Arts leaders need to join real world

CLEARLY the state of Tasmania's budget situation has failed to resonate with the arts community in Hobart.

Earlier this week we learnt that the Tasmanian Museum and Art Gallery has been running $1 million over budget for each of the past five years despite getting $7.3 million of annual funding from the state government on top of a recent $30 million redevelopment.

Shock, horror - TMAG might have to trim some staff and review its opening hours.

Yes, in the real world that is what organisations are expected to do rather than going to the state government for an annual $1 million handout because they cannot stick to a budget.

Yesterday there was further teeth gnashing from outspoken art critic Leo Schofield because his fledgling Hobart Baroque Festival was only offered the same $400,000 of government funding that it got the previous year.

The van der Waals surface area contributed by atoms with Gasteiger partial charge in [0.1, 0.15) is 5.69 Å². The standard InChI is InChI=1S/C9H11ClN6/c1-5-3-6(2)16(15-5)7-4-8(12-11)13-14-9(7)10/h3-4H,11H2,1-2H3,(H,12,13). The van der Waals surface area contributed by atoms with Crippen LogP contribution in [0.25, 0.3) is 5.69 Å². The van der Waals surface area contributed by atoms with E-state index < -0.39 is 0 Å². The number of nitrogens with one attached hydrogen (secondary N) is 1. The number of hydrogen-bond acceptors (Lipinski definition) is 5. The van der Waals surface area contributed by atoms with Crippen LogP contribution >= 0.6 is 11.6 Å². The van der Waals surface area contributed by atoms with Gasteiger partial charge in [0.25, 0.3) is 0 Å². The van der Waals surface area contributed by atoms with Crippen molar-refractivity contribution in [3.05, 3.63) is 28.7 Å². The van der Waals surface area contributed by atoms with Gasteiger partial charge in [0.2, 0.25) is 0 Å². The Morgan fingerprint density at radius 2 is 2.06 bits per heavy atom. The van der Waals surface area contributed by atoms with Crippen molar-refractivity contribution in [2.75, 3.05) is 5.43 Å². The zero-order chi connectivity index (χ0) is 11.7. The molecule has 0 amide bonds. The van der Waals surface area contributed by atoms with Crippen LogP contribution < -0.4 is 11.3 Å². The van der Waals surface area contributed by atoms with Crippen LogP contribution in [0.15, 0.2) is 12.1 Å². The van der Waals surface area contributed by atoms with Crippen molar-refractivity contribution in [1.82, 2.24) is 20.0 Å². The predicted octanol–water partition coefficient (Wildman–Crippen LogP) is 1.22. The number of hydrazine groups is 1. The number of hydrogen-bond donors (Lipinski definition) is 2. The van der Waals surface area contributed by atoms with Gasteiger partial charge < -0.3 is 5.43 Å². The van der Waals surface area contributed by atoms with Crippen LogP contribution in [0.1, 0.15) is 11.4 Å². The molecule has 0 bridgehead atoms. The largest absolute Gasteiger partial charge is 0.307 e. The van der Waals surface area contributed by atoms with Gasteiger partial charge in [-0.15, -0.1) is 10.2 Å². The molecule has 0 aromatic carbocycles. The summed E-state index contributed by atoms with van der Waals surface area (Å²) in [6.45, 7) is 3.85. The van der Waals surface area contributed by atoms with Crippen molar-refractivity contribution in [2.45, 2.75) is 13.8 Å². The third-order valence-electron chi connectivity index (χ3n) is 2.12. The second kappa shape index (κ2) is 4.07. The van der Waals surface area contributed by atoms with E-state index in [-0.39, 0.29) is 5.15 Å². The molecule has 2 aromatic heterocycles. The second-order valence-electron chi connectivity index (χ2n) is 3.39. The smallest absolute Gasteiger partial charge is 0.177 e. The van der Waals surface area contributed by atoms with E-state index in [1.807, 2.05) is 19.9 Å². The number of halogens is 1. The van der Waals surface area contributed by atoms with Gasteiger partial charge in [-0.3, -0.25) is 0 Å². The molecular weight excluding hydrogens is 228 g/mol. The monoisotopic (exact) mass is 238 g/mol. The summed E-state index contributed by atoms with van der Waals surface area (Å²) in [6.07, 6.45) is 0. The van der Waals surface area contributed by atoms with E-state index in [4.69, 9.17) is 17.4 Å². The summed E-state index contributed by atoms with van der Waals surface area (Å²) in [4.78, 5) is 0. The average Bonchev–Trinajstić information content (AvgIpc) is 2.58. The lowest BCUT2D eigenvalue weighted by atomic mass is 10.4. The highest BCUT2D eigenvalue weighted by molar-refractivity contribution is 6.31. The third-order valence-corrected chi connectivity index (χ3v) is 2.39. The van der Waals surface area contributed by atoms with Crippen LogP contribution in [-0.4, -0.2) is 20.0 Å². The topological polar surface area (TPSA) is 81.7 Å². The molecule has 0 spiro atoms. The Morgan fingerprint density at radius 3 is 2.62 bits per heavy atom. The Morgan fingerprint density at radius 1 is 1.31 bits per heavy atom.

Schofield, the artistic director of the event, was reportedly after $3 million over three years and described his treatment by the state government as "shabby". Event patron Judy Tierney went even further and called the government "philistines" for its lack of financial largesse.

Events Tasmania estimated that about 1000 people from interstate visited Tasmania for the baroque festival, which led Tourism Council chief Luke Martin to say the event did not deserve extra funding because it didn't stack up in terms of direct visitation.

So incensed was Schofield that he has now threatened to pack up his harpsichord and leave the state in protest.

One can only wonder how the organisers of Launceston's Festivale feel given that they get no state government funding despite attracting nearly 60,000 people to the state's iconic food event.

When the state government is forced to look at wage freezes for public servants and trimming health administration perhaps Schofield and TMAG should be more grateful for their level of taxpayer support.

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